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The mental scars left behind when we handcuff children

During Children's Mental Health Week, Emily Aklan says the unnecessary and unregulated physical restraining of children is a shocking practice that must be addressed...

Professional Social Work magazine, 4 February, 2021

Many of us have struggled over the last year, but for most, these struggles will ease once life returns to some sense of normality.

Sadly, for many vulnerable children and young people in care, the results of the challenges they are facing will continue to have a profound impact on their mental health long after the pandemic is over. One of the most shocking challenges they endure is the mental effects of being physically restrained.

Physical restraint refers to any technique used to restrict the movement of children and young people. From first-hand experience of working with children in care, the most distressing of all of these are the acts of handcuffing and head control.

While there are a few occasions where such measures are necessary, for example where there is a considerable risk of the child harming themselves, I have been horrified to see so many vulnerable young people in the UK being handcuffed or restrained in inappropriate settings and without any justifiable cause.

Unmonitored, unregulated: this is a nationwide scandal going largely unnoticed in the UK. Every day in the UK, vulnerable children and young people are treated like criminals, despite the practice being condemned by the Children’s Commissioner, the UN Committee against Torture, and at the UN Convention on the Rights of the Child.

This is happening as they are transported to new care homes, to courts, and from police stations; it is vital to note that these are not youth offenders we are talking about here, simply children whose only ‘crime’ is coming from a troubled background completely out of their control.

They are simply written off as ‘difficult’, treated as lesser, without kindness or empathy for their situations.

One example that sticks in my mind is a boy who was being taken from his family into care for the first time. He was understandably distressed, and in refusing to leave his home, the police were called.

The threat of handcuffs in this situation was completely unacceptable and just one example of how they are often used as the first resort, when so often these situations can be alleviated through simple patience, understanding and mentoring as a de-escalation. 

Handcuffing and physically restraining children leaves a mental scar which takes years to heal, long after the red marks around their wrists have faded. Children and young people have told us about the PTSD they suffer from the experience; the feeling of helplessness and confusion as they try to understand why and how they’re being treated this way. They feel increasing distrust and hostility towards the system which can then make it even harder to help them.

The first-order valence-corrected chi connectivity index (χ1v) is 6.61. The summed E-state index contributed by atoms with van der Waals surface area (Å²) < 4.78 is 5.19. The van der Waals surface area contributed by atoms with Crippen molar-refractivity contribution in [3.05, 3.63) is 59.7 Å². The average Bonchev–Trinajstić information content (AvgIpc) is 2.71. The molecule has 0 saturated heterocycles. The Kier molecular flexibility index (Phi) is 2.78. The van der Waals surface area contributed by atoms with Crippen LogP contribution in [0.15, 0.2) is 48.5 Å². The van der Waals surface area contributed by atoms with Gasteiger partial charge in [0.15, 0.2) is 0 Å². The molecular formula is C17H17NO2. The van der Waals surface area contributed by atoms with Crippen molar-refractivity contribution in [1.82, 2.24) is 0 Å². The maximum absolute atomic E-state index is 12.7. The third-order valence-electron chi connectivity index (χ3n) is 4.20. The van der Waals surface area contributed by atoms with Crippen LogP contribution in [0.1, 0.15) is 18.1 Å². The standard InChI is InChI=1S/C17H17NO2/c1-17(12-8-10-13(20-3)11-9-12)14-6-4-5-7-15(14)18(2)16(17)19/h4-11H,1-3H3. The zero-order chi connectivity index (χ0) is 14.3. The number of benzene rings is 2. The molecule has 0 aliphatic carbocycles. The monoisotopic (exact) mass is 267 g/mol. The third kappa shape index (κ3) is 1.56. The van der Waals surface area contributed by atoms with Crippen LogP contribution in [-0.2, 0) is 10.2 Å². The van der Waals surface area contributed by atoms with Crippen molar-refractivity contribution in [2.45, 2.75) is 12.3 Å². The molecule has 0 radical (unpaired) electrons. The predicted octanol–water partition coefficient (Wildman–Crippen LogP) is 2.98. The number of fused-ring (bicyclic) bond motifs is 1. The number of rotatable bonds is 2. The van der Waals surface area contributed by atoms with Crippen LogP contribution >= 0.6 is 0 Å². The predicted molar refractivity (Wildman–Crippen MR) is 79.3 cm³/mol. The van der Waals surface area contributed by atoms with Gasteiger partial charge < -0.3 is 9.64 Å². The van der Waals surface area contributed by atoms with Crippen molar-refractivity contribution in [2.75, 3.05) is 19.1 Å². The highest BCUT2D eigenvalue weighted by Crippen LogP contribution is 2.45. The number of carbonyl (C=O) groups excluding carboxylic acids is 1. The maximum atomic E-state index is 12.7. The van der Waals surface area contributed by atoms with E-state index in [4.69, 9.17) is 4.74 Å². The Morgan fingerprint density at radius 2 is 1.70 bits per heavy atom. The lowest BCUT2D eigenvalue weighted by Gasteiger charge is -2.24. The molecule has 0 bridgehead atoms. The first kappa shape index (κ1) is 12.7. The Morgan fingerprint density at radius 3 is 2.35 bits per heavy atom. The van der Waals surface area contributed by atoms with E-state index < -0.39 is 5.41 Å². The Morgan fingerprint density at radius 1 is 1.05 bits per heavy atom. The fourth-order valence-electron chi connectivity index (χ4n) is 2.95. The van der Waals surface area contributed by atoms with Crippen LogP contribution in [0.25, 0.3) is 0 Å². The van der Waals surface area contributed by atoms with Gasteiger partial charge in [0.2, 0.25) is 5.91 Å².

What’s more, if the experience of being caged and handcuffed leaves a child too terrified to get in another vehicle again, they’ll miss important therapy appointments – and the vicious cycle of declining mental health continues. Vulnerable children have no hope of building back their mental health if they are too emotionally scarred to even travel.

I know of one young girl who suffers recurring nightmares of a time when she was physically restrained at her foster parents’ home. Simply because her foster carer no longer wished to look after her and she was deemed a runaway risk, three huge men burst into her room in the middle of the night as she slept, handcuffed her, and placed her into a vehicle.

The practice of handcuffing is not only widespread but is completely unmonitored - there is no legal obligation to report any instances and circumstances when a child is physically restrained.

These children already feel voiceless, and their trauma is being silently swept under the rug – which is why I am launching a new campaign called ‘Hope instead of Handcuffs’ to ban the use of handcuffs unless absolutely necessary, and I call on the government to recognise that a new approach is needed that puts children and young peoples’ mental wellbeing first, treats them as victims not criminals, and provides them with the means to rebuild their lives.

If we couldn’t imagine a situation where we would use handcuffs on our own children, we cannot allow it to happen to any young person.

Emily Aklan is founder of children’s welfare provider Serenity Welfare